Government to take stock of coal situation as crisis looms
NEW DELHI : Three central ministers may convene a meeting on Tuesday, in the backdrop of concerns over possible blackouts in Delhi, Uttar Pradesh, and Andhra Pradesh because of depleting stocks of coal at power plants, said two government officials aware of the development on condition of anonymity. The aim is to find ways to ensure adequate supply of the fossil fuel to build up stocks, said the two officials.
Union coal minister Pralhad Joshi, minister for power and new and renewable energy Raj Kumar Singh, and railway minister Ashwini Vaishnaw may meet to deliberate on ways to increase coal supplies.
On Sunday, the ministries of coal and power, however, said concerns over disruptions in power supply and depleting coal stocks were misplaced and erroneous.
For long, the largest miner of the fossil fuel, state-run Coal India Ltd (CIL), has been flagging concerns over inadequate coal stocks at power plants. “CIL has been requesting power houses to increase stocks to prevent any crisis in future resulting from shortage of coal," CIL had written to the director in-charge of fuel management at the Central Electricity Authority on 18 March. A copy of the CIL communiqué has been reviewed by Mint.
This assumes significance as coal-fuelled capacity of 202.80 gigawatt, accounts for 52.41% of India’s installed capacity of 386.88 GW. “They (power plants) may further be requested to source and meet additional requirements in aforesaid manner at the earliest to build up the necessary stocks considering the upcoming summer and monsoon seasons to prevent the occurrence of any generation loss on account of shortage of coal at power plants," CIL said in its letter.
“CIL has been requesting power gencos to build up stock by lifting coal so that generation does not suffer during the summer and monsoon seasons," a CIL spokesperson said on Sunday.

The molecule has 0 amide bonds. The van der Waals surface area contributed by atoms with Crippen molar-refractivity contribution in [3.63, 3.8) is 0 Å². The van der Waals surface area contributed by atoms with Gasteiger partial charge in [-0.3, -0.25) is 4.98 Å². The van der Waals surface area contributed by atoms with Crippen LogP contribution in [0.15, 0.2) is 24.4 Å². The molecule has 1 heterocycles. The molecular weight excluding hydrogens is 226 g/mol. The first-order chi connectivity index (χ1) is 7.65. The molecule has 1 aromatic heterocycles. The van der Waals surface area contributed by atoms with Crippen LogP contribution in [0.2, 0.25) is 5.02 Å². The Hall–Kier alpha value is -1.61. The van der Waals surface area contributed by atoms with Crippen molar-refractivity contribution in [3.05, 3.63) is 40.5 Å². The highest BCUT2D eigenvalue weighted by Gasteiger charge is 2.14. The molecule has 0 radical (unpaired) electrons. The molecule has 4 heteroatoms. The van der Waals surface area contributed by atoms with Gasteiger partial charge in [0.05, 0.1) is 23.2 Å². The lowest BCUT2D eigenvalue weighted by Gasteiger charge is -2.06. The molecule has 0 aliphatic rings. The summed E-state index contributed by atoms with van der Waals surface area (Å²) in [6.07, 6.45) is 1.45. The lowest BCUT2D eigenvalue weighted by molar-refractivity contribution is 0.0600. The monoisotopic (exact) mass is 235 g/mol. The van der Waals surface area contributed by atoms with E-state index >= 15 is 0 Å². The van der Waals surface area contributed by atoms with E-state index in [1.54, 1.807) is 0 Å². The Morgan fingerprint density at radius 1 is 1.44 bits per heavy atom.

Union government officials said it will take at least a week for coal stocks to considerably build up, with the current supplies essentially meeting daily consumption needs.
The coal ministry on Sunday in a statement said: “Ample coal is available in the country to meet demand of power plants. Any fear of disruption in power supply is entirely misplaced. The coal stock at power plant end is about 72 lakh tonnes, sufficient for four days requirement, and that the Coal India Limited (CIL) end is more than 400 lakh tonnes."
“On 9th October, the total despatch of coal from all sources (Coal India Limited, Singareni Collieries Company, captive coal mines, and imported coal) was 1.92 million tonnes, while the total consumption was 1.87 million tonnes. Thus, the coal despatch exceeded consumption, thereby indicating shift to gradual building up of coal stock," the Union power ministry said in a statement on Sunday.
India’s power sector is the largest consumer of coal. A revival in economic activity triggered an increase in power demand, leading to a shortage of coal.
Spokespersons of the ministries of coal, power, and railways did not respond, till the time of going to press, to email queries sent on Saturday night regarding the meeting of the ministers.